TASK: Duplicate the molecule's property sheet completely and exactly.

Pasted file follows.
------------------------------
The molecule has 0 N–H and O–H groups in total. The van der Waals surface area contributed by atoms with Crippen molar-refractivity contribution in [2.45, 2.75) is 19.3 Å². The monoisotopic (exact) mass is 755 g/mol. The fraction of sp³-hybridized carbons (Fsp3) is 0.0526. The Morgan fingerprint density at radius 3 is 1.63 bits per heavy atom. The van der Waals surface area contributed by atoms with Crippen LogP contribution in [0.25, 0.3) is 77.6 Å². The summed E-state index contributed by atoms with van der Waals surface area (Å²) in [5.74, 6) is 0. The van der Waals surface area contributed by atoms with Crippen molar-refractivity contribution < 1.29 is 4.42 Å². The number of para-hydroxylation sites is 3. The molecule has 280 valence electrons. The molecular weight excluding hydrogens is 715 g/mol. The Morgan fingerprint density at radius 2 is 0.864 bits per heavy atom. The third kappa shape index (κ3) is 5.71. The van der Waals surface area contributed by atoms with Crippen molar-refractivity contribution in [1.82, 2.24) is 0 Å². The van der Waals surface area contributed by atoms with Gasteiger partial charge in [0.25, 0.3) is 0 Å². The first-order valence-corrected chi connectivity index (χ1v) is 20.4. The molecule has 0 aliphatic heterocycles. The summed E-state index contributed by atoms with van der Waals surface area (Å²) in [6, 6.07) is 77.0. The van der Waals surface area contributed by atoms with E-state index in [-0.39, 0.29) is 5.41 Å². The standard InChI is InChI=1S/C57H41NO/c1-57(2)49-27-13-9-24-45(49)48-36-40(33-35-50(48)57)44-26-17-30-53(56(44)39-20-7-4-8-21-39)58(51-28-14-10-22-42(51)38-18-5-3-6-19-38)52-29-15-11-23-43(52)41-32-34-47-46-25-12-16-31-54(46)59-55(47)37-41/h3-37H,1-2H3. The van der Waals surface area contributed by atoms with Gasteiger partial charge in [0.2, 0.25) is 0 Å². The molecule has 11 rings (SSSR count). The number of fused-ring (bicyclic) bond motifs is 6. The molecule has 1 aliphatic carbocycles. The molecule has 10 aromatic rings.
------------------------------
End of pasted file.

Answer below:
The molecule has 0 N–H and O–H groups in total. The van der Waals surface area contributed by atoms with Crippen molar-refractivity contribution in [2.45, 2.75) is 19.3 Å². The monoisotopic (exact) mass is 755 g/mol. The fraction of sp³-hybridized carbons (Fsp3) is 0.0526. The Morgan fingerprint density at radius 3 is 1.63 bits per heavy atom. The van der Waals surface area contributed by atoms with Crippen LogP contribution in [0.25, 0.3) is 77.6 Å². The summed E-state index contributed by atoms with van der Waals surface area (Å²) in [5.74, 6) is 0. The van der Waals surface area contributed by atoms with Crippen molar-refractivity contribution < 1.29 is 4.42 Å². The number of para-hydroxylation sites is 3. The molecule has 280 valence electrons. The molecular weight excluding hydrogens is 715 g/mol. The Morgan fingerprint density at radius 2 is 0.864 bits per heavy atom. The third kappa shape index (κ3) is 5.71. The van der Waals surface area contributed by atoms with Crippen molar-refractivity contribution in [1.82, 2.24) is 0 Å². The van der Waals surface area contributed by atoms with Gasteiger partial charge in [0.25, 0.3) is 0 Å². The first-order valence-corrected chi connectivity index (χ1v) is 20.4. The molecule has 0 aliphatic heterocycles. The summed E-state index contributed by atoms with van der Waals surface area (Å²) in [6, 6.07) is 77.0. The van der Waals surface area contributed by atoms with E-state index in [-0.39, 0.29) is 5.41 Å². The standard InChI is InChI=1S/C57H41NO/c1-57(2)49-27-13-9-24-45(49)48-36-40(33-35-50(48)57)44-26-17-30-53(56(44)39-20-7-4-8-21-39)58(51-28-14-10-22-42(51)38-18-5-3-6-19-38)52-29-15-11-23-43(52)41-32-34-47-46-25-12-16-31-54(46)59-55(47)37-41/h3-37H,1-2H3. The van der Waals surface area contributed by atoms with Gasteiger partial charge in [0.2, 0.25) is 0 Å². The molecule has 11 rings (SSSR count). The number of fused-ring (bicyclic) bond motifs is 6. The molecule has 1 aliphatic carbocycles. The molecule has 10 aromatic rings.